Branches Fork Meadows
Know before you go
Parking informationThere is a small car park (grid ref SO 27538 01636)
An unsurfaced circular footpath leads around the site.
The reserve is gently sloping and can be wet and muddy in places. Access to the reserve is via gates along the northern boundary. The NCN 492 cycleway runs parallel to the northern boundary.
When to visit
Opening timesOpen at all times
Best time to visitAll year
About the reserve
Joined together by woodland, the three grassland areas of this reserve support their own distinct communities of plants and insects. The small area of marshy grassland to the east of the reserve has mounds of purple moor grass and longhorn moths flitting amongst the brambles. The central grassland is home to more acid-loving plants like bilberry, heath bedstraw and the bright lilac blooms of Devil’s bit-scabious. Butterflies like large skipper, small heath and meadow brown feed on this floral banquet. A small wooden bridge leads into the final grassland where you’ll find pink patches of lousewort and the golden blooms of tormentil and greater bird’s-foot trefoil. In July, heath-spotted orchids are at their best.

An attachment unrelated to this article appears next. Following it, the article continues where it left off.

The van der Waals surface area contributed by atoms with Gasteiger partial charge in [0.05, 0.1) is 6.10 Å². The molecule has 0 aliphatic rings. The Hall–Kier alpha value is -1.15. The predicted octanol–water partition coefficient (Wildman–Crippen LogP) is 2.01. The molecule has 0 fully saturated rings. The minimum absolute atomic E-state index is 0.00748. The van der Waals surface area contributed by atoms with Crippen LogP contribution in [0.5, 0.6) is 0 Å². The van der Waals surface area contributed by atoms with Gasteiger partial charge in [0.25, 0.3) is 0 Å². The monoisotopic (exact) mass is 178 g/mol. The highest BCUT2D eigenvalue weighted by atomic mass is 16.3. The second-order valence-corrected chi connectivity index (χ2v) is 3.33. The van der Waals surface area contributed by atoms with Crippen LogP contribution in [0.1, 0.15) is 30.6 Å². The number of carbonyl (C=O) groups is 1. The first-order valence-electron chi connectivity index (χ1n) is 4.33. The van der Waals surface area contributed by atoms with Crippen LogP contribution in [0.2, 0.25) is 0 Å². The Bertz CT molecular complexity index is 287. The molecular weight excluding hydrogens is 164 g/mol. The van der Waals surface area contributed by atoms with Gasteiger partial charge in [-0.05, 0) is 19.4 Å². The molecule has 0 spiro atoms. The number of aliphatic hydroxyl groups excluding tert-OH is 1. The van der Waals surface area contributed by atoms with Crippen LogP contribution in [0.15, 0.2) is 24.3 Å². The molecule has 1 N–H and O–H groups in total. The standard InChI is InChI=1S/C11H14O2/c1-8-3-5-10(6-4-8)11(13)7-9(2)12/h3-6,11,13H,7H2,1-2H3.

Under the canopy of the young oak woodland, goldcrests, long-tailed tits and woodpeckers can be found all year round. In the spring, as bluebells carpet the floor, they are joined by willow warblers and blackcaps, and in the winter by siskins and lesser redpolls.
From Pontypool, take the A4043 north. Approximately 1 km north of the town centre, as you approach Pontnewynydd, turn left up Merchant’s Hill and after passing over a narrow bridge you’ll see a small car park on your left. From here, the reserve can be accessed on foot/bike (see below).
The reserve is accessed from the east via the NCN 492 cycleway which runs from Cwmbran towards Brynmawr, crossing Merchant’s Hill next to the car park. From the car park, walk or cycle 5-10 minutes west along the path to reach the reserve entrance on your left (grid ref SO 26887 01572).
Near the reserve
Gwent Wildlife Trust’s Henllys Bog, Coed Meyric Moel and Priory Wood reserves are a short drive away.
Nearby attractions include Pontypool Park, considered to be one of Wales’ finest parks. The Blaenavon Industrial Landscape World Heritage Site covers the head of the valley and includes Big Pit and the Pontypool and Blaenavon Railway (the highest gauge railway in Wales).